The financial planning industry has been saying this for decades… we are unprepared. On so many levels, people everywhere, particularly in America, are not thinking enough, saving enough, or understanding enough, about retirement.
Why is this subject so important? Because of the American dream. Investopedia defines the American Dream as “the belief that anyone, regardless of where they were born or what class they were born into, can attain their own version of success in a society where upward mobility is possible for everyone. The American Dream is achieved through sacrifice, risk-taking, and hard work, rather than by chance. ”
The Second Half of the American Dream
And then what? After the sacrifice, risk-taking and hard work, do you just die at your desk? No, the second half of the American dream is using the money that you’ve earned to have a great life without having to work so hard. America is a bit too young to understand this part. Perhaps, until now.
The industry has simplistically used a “precision calculator” to figure out a “number” that one must achieve to have the second half of the dream. However, the number is meaningless. Markets change, circumstances change, global pandemics happen, and these things disrupt the value of everything, and the relationship between everything. So why have so many companies followed suit? Because calculators are easy to develop, and those in power positions believe that by rationally making a mathematical case for change, a product will be sold. That would generally be true if finance were a rational subject. But it’s not. It’s emotional. And these calculators can backfire not only by lulling one into thinking the number is the answer, but worse, by triggering one of the most powerful — and dangerous — human emotions. Shame.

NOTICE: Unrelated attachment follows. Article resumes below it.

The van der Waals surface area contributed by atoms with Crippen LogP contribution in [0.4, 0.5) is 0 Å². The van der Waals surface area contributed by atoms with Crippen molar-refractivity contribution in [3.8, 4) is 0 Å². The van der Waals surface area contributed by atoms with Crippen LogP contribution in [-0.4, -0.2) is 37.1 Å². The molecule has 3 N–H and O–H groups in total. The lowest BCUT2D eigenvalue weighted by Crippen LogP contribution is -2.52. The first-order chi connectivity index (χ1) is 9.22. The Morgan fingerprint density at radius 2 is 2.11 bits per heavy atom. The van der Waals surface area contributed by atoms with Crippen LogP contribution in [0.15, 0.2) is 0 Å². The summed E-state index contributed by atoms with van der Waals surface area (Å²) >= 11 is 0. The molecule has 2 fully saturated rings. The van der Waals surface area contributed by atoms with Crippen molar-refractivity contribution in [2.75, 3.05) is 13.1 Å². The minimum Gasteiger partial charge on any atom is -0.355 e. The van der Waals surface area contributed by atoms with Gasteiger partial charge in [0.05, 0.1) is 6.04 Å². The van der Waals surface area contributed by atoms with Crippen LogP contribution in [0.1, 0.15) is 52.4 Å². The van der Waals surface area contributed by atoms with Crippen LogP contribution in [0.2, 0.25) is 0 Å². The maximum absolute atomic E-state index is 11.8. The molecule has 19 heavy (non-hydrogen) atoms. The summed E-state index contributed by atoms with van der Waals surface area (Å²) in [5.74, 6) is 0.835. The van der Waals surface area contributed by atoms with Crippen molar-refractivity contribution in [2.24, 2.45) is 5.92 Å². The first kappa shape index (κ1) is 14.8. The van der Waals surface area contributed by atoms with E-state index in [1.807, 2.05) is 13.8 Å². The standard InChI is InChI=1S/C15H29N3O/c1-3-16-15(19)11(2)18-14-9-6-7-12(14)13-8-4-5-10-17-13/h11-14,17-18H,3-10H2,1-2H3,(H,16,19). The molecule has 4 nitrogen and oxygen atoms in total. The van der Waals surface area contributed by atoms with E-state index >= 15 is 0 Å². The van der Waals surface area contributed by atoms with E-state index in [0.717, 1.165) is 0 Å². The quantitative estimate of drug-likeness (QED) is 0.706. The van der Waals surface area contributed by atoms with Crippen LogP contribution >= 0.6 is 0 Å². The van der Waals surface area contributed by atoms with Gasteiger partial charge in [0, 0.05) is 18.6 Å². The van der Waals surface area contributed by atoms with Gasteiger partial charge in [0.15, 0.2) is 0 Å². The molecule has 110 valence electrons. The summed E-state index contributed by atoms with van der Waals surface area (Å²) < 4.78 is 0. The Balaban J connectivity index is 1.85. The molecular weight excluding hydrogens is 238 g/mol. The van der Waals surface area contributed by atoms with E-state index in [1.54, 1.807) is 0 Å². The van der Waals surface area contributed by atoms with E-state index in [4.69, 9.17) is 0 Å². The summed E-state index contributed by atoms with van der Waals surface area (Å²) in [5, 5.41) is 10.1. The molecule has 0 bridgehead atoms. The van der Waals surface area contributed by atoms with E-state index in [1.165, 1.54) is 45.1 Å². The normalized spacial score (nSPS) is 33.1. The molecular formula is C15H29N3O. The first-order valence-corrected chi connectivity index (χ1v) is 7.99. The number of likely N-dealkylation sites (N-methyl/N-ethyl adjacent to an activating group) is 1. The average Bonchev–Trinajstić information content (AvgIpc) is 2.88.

The Impact of Shame
Here is a scientific description of shame:
“We feel shame when we violate the social-norms we believe in. At such moments we feel humiliated, exposed and small and are unable to look another person straight in the eye. We want to sink into the ground and disappear.
Shame makes us direct our focus inward and view our entire self in a negative light. ”
-The Scientific Underpinnings and Impacts of Shame, Scientific American, August 9, 2019
In light of this, consider three things:
- The notion of a number is a social norm. And most people are violating it. Might that make us view ourselves in a negative light?
- If we view ourselves negatively, do we actively seek change, or do we try to avoid having the negative feeling?
- If we avoid the feeling, how can we possibly confront the issues around retirement readiness, or seek help, by putting ourselves into a situation where we will be forced to look someone in the eye and talk about or violation of a social norm?
These are very prickly, complicated and highly charged questions., but they go a long way toward explaining why we need a new approach to engagement at or near retirement.
The Antidote to Shame Is Empathy… and the Industry Lacks Empathy
Brene Brown, world recognized researcher, author and speaker has noted that shame is the most primitive human emotion, leading to a feeling of being unworthy of love and affection. She also notes that the way people are pulled out of the abyss of shame is through true empathy, which is the ability to truly understand and share the feelings of another. In her book “Dare To Lead”, Brene makes many helpful distinctions between empathy and sympathy, which are not the same and often confused, and also gives examples of empathy done well, and not. The bottom line is that empathy helps others realize that while they are experiencing shame, and a lack of worthiness, there is hope. She shapes empathy as a critical skill for leadership in the future, in essence, learning to be more human is essential for successful business and life.
So, where does that leave the retirement industry? With a pretty big gap in skill. If we are creating shame, we are forcing a large percentage of Americans to retreat from getting any advice or engaging as they should, and therefore not taking the actions that are in their best interests for the future. Advisors are making it worse by picking and choosing who they work with based on investable assets. The empathy is missing, and the world is noticing. What if we could deliver a connected, empathetic experience?